ARAGOSTA, which is Italian for "Lobster," provides a Mediterranean flavor to all lof its dishes. Chef Devin Finigan, who has cooked at Restaurante Jardin with Spanish chef Macarena de Castro on the Mediterranean island of Mallorca, brings authentic experience to her waterfront restaurant. No where on earth will you find better butter-poached lobster ravioli.

Located in the heart of the scenic fishing village of Stonington, BOYCE'S MOTEL has welcomed guests to the warmth and comfort of our friendly family-run business for over five decades. Overlooking beautiful Stonington Harbor, Boyce's is within easy walking distance of restaurants, gift shops, and the Isle au Haut mail boat.

HARBOR CAFE takes special pride in its lobster rolls. At $12.99 they provide more lobster for less money than anywhere else. The lobsters are super-fresh as well; they have come off the boats of local lobstermen. On Friday nights, the Cafe hosts a big Seafood Fry; the servings are super-generous, and seconds are on the house. Mondays feature two-for-one Boarded Specials. There are special menus for children and diabetics. The Harbor Cafe is open Year Round.

SHEPARD'S SELECT PROPERTIES  on Main Street in Stonington and Blue Hill has been in the Real estate business for a good long time. Father and Son Don and Richard Lord can direct buyers to the areas’s finest coastal properties presently on the market.

The tiny DEER ISLE GRANITE MUSEUM on Main Street documents Stonington's quarrying tradition. The museum's centerpiece is an 8- by 15-foot working model of quarrying operations on Crotch Island and the town of Stonington at the turn of the last century.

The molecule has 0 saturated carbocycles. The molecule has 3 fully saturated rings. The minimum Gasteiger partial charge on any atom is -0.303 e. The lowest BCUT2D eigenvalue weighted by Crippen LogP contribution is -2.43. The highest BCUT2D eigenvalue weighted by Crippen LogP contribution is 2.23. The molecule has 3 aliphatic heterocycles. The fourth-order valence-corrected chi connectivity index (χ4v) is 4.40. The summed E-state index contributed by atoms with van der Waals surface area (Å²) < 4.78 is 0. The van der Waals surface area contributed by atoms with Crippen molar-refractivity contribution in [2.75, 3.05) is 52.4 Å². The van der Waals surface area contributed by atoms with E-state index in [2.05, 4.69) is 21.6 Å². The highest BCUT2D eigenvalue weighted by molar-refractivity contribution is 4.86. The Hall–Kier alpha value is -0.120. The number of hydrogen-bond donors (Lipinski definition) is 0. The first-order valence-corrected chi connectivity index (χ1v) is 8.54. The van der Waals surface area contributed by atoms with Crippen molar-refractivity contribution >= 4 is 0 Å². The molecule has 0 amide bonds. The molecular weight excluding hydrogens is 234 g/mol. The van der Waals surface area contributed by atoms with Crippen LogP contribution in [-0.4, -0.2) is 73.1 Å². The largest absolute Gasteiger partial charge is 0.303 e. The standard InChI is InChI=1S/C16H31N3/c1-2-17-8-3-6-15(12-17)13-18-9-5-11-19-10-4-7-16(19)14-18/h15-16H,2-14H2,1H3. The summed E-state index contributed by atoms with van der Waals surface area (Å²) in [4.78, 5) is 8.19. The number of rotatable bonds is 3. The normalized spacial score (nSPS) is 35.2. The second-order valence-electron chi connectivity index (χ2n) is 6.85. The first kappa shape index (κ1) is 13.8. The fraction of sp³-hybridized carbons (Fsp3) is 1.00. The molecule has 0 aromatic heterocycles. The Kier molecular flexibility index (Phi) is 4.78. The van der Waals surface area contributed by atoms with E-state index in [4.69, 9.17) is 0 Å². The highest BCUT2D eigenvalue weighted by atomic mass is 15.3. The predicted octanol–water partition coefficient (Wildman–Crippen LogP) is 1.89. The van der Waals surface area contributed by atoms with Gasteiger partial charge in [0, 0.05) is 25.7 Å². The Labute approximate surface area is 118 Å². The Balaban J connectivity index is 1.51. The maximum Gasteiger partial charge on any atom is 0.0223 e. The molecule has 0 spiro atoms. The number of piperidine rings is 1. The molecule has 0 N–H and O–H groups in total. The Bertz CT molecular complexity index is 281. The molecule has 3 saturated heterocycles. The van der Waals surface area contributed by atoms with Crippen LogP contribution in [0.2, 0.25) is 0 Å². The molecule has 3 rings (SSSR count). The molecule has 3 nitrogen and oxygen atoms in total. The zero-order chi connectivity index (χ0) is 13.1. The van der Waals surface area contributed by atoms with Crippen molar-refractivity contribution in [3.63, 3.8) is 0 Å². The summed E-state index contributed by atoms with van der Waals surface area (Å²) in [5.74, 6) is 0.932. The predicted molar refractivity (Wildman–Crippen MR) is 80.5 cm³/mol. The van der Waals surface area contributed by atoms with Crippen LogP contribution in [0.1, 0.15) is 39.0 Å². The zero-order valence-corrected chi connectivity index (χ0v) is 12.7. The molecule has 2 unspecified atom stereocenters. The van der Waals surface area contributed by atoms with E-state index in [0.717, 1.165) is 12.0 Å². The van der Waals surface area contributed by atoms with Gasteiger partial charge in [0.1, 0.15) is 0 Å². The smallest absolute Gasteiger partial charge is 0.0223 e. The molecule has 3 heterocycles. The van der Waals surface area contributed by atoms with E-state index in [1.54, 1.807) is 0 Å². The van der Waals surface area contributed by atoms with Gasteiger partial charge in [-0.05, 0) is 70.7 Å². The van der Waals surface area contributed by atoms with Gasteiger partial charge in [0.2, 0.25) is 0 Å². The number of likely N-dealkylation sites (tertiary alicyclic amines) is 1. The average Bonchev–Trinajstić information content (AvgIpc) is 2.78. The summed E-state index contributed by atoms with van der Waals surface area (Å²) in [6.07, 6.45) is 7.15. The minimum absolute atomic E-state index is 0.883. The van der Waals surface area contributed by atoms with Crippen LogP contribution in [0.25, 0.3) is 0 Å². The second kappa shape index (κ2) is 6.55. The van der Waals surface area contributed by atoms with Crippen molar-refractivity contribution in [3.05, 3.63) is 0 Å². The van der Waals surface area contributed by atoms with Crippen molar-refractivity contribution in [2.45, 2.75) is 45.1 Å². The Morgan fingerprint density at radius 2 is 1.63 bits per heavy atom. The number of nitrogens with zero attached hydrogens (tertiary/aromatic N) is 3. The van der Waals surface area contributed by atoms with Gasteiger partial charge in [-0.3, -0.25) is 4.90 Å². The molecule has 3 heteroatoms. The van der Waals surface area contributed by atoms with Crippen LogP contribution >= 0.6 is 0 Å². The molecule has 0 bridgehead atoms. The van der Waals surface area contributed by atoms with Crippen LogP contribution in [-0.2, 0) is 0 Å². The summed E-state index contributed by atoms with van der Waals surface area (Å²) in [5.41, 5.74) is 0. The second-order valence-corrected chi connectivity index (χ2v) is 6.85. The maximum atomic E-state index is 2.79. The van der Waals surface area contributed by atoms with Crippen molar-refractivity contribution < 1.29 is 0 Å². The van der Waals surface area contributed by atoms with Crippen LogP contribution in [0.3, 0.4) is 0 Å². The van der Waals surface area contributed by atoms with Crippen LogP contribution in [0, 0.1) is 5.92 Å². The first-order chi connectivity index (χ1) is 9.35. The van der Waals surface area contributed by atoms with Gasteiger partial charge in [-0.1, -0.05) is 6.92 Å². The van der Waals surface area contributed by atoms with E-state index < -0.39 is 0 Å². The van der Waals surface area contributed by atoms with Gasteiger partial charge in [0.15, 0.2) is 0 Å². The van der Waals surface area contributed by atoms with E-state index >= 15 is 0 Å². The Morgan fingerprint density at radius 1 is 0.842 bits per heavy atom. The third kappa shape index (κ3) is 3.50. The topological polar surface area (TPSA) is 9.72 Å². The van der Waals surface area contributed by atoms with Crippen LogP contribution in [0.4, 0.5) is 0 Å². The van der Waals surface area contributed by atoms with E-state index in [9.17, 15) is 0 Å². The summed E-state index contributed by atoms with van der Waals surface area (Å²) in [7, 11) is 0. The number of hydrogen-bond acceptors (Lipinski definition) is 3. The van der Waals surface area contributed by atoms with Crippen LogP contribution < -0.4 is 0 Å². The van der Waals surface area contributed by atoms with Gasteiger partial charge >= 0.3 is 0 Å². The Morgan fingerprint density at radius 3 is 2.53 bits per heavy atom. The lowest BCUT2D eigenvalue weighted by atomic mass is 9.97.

ISLE AU HAUT, reached by mailboat from Stonington, holds the off-shore portion of Acadia National Park. Exploration is by foot or bike (there are no rental bikes.) Accommodations include five lean-tos at Duck Harbor Campground. Contact Acadia Park Headquarters or write P.O. Box 177, Bar Harbor 04609 (207-288-3338). Also on the island is a small village and The Keeper's House, Maine's only lighthouse inn.

Jill Hoy of JILL HILL GALLERY has been painting Stonington   land and seascapes for more than four decades. She is known for her use of bright, primary colors and masterful depiction of sunlight. 

If you get out to NERVOUS NELLIE'S JAMS & JELLIES, check out Peter Beerits playful wood sculptures. The man has a great sense of humor, and obviously enjoys doing them. Yankee Magazine says Nervous Nellie's is New Engand's "Best Everything Place." According to Yankee, "It's a tearoom jam and jelly kitchen, and sculpture garden."

The HAYSTACK MOUNTAIN SCHOOL OF CRAFTS  conducts a series of one- two- and three-week workshops in such crafts as glassblowing, weaving, quilting, potterymaking, and screen printing. Visitors are welcome to 1 p.m. tours Wednesdays through August. Call 207-348-2306.

CASTINE was established as a trading post by the Plymouth Pilgrims (they subscribed to the sail now, pay later ethic; they were obliged to earn money to pay for the Mayflower) and is the only community in the county to have flown under four national flags--U.S., England, France, and Holland. In 1635, Miles Standish was dispatched to Castine to take the town from the French. He failed, and the French kept control. There is a very active local historical society, which has placed markers all over town celebrating various noteworthy occurrences.